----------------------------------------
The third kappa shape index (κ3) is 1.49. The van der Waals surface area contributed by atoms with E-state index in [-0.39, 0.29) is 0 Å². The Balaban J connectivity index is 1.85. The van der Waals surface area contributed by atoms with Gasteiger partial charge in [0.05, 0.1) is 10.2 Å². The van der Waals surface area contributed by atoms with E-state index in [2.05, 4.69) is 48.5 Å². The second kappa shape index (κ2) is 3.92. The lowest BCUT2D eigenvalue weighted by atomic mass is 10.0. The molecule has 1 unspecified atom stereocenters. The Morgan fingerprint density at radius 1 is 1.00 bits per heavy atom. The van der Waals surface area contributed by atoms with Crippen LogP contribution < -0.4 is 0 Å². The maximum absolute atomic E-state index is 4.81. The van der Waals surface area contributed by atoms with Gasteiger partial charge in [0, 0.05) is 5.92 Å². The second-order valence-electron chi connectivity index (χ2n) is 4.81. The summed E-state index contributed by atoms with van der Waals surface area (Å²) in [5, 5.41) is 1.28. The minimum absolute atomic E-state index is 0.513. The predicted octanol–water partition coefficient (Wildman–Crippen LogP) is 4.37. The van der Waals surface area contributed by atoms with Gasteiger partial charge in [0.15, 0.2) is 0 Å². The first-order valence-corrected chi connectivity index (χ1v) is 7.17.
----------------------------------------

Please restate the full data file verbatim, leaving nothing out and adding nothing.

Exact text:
The third kappa shape index (κ3) is 1.49. The van der Waals surface area contributed by atoms with E-state index in [-0.39, 0.29) is 0 Å². The Balaban J connectivity index is 1.85. The van der Waals surface area contributed by atoms with Gasteiger partial charge in [0.05, 0.1) is 10.2 Å². The van der Waals surface area contributed by atoms with E-state index in [2.05, 4.69) is 48.5 Å². The second kappa shape index (κ2) is 3.92. The lowest BCUT2D eigenvalue weighted by atomic mass is 10.0. The molecule has 1 unspecified atom stereocenters. The Morgan fingerprint density at radius 1 is 1.00 bits per heavy atom. The van der Waals surface area contributed by atoms with Crippen LogP contribution < -0.4 is 0 Å². The maximum absolute atomic E-state index is 4.81. The van der Waals surface area contributed by atoms with Gasteiger partial charge in [0, 0.05) is 5.92 Å². The second-order valence-electron chi connectivity index (χ2n) is 4.81. The summed E-state index contributed by atoms with van der Waals surface area (Å²) in [5, 5.41) is 1.28. The minimum absolute atomic E-state index is 0.513. The predicted octanol–water partition coefficient (Wildman–Crippen LogP) is 4.37. The van der Waals surface area contributed by atoms with Gasteiger partial charge in [0.15, 0.2) is 0 Å². The first-order valence-corrected chi connectivity index (χ1v) is 7.17.